While in a one-hand, unaided carry position the rifle tends to rotate about its longitudinal axis with the top moving toward the bearer. This is caused by the fingers of most people being too short to comfortably or completely reach around the carrying circumference of the rifle. Use of the hand carrier with its in-line-with-the-arm-wrist-hand position eliminates the fatigue of resisting this rotation and the fatigue of grasping the rifle with the hand opened excessively. Better and faster control is gained by having a smaller carrying circumference on handle 5 than the larger carrying circumference of the rifle, and less effort is required to reorient the muzzle of the rifle around obstacles because slippage of the carrying hand is eliminated.
Also, the hand carrier need not be removed before repeatedly aiming and discharging the rifle, and the time and number of motions required to place the rifle in aiming and firing position are the same with the carrier on or off the rifle.
To detach the hand carrier; first, without exception, carefully inspect the rifle to see that it is unloaded and that there are no obstructions in the barrel.
Next, place the rifle with its longitudinal axis approximately parallel to the chest of the user and the bottom of the rifle against a firm horizontal surface. Carefully place one hand in a transverse squeezing position across the top of front section 11, and place the other hand in a transverse squeezing position across the top of back section 12. At this point squeeze front section 11 and back section 12 until straight-line section 13 can be pushed vertically by tips of both first fingers to clear slot 59. Release the squeezing action to permit straight-line section 13 to ride up and over handle 5, thereby opening the carrier and allowing the removal of the carrier from the rifle or the rifle from the carrier. Now, without adjustment, the carrier may be transferred to another rifle or user.
These procedures for attaching and detaching the hand carrier may be varied to suit the circumstances and skill of the user. However, the safety inspections ensuring that firearms are unloaded and barrels are unobstructed must always be done.
Accordingly, it is seen that the hand carrier of this invention is used to carry a long arm firearm with reduced fatigue and improved control. Further, it will permit carry for a longer period of time in a quickly accessible position and allow aiming and discharge of the firearm immediately. Also, the hand carrier will stay in place on the firearm during repeated aiming and discharging. In addition, it reduces snagging of impediments along the route of carry, it can be used while a conventional sling is attached, and it does not interfere with back or other packs.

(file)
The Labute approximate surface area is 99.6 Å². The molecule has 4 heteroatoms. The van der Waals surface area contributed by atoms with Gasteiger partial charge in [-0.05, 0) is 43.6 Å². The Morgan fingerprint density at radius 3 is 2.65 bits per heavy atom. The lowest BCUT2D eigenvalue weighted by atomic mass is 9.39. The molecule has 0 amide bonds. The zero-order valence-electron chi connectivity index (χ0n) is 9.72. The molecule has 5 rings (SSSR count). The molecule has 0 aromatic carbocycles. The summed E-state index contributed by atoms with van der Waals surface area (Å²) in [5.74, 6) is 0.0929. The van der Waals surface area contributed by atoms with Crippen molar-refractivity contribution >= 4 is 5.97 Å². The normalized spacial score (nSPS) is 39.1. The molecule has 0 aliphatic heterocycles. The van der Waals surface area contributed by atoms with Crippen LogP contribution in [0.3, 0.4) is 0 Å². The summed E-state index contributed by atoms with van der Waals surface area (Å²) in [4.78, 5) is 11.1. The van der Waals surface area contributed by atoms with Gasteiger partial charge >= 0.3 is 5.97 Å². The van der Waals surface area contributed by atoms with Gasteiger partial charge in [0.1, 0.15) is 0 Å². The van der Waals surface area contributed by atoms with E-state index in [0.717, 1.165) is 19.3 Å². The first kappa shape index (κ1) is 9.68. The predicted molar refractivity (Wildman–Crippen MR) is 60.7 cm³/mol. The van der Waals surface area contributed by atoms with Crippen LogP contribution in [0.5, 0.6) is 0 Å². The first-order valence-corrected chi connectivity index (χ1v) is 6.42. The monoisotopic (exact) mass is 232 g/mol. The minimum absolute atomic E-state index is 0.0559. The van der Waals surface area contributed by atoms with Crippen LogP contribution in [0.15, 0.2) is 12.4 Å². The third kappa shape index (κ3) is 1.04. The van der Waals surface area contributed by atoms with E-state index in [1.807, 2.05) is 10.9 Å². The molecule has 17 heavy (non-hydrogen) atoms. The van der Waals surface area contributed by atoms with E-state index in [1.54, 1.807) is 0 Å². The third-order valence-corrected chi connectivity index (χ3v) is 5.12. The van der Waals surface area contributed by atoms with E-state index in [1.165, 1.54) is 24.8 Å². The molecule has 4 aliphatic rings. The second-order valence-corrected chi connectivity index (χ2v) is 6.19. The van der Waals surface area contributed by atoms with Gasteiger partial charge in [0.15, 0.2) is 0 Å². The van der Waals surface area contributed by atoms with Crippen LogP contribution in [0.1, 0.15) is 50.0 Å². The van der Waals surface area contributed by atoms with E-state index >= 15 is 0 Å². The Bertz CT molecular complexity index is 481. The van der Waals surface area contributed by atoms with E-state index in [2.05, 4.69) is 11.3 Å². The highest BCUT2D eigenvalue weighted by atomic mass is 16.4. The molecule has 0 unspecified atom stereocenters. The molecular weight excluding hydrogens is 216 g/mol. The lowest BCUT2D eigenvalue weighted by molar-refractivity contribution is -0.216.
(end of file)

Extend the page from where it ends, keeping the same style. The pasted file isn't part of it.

The handle can be made of wood, plastic or other materials; waterproofed, colored (or otherwise decorated); changed in shape, dimensions, and texture. The cradle may be made of spring steel, other metals, or composites. The cradle legs, bends, and members may be changed in dimensions; the sleeves of the front and back members may be made of rubber, plastic or other materials, made in different colors; and changed in dimensions.
Although the description above contains much specificity, this should not be construed as limiting the scope of the invention, but as merely providing illustrations of one of the presently preferred embodiments of this invention. For example, the members and bends of the grasping cradle may be altered in dimensions to better fit certain types and groups of long arm firearms.
Although preferred embodiments of the hand carrier have been shown and described above, the invention is not limited to these specific embodiments, but rather the scope of the invention is to be determined as claimed.
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|Citing Patent||Filing date||Publication date||Applicant||Title|
|US8931201||Dec 20, 2013||Jan 13, 2015||Battenfeld Technologies, Inc.||Gun support apparatus|
|US9151561||Jan 3, 2014||Oct 6, 2015||Battenfeld Technologies, Inc.||Shooting rests for supporting firearms|
|US9702653||Oct 9, 2015||Jul 11, 2017||Battenfeld Technologies, Inc.||Firearm shooting rest|
|International Classification||F41C33/08, F41A23/00|
|Dec 21, 2009||REMI||Maintenance fee reminder mailed|
|May 16, 2010||LAPS||Lapse for failure to pay maintenance fees|
|Jul 6, 2010||FP||Expired due to failure to pay maintenance fee|
Effective date: 20100516